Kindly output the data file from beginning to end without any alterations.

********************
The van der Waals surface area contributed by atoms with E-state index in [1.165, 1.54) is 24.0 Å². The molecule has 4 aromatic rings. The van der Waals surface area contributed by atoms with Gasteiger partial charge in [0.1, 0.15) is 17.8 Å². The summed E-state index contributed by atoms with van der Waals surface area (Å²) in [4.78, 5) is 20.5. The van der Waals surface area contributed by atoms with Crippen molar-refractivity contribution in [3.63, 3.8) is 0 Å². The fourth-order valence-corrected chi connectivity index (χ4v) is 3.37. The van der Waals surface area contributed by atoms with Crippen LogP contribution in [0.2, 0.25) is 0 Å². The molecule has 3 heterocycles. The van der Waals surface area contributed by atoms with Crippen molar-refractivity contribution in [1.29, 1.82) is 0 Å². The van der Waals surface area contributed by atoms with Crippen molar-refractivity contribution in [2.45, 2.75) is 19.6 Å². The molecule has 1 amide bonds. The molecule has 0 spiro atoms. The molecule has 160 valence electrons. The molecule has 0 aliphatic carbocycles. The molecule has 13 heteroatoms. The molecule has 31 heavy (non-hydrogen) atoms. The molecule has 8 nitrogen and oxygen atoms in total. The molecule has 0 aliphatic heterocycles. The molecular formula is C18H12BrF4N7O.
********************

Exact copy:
The van der Waals surface area contributed by atoms with E-state index in [1.165, 1.54) is 24.0 Å². The molecule has 4 aromatic rings. The van der Waals surface area contributed by atoms with Gasteiger partial charge in [0.1, 0.15) is 17.8 Å². The summed E-state index contributed by atoms with van der Waals surface area (Å²) in [4.78, 5) is 20.5. The van der Waals surface area contributed by atoms with Crippen molar-refractivity contribution in [3.63, 3.8) is 0 Å². The fourth-order valence-corrected chi connectivity index (χ4v) is 3.37. The van der Waals surface area contributed by atoms with Crippen LogP contribution in [0.2, 0.25) is 0 Å². The molecule has 3 heterocycles. The van der Waals surface area contributed by atoms with Crippen molar-refractivity contribution in [1.29, 1.82) is 0 Å². The van der Waals surface area contributed by atoms with Crippen molar-refractivity contribution in [2.45, 2.75) is 19.6 Å². The molecule has 1 amide bonds. The molecule has 0 spiro atoms. The molecule has 160 valence electrons. The molecule has 0 aliphatic carbocycles. The molecule has 13 heteroatoms. The molecule has 31 heavy (non-hydrogen) atoms. The molecule has 8 nitrogen and oxygen atoms in total. The molecule has 0 aliphatic heterocycles. The molecular formula is C18H12BrF4N7O.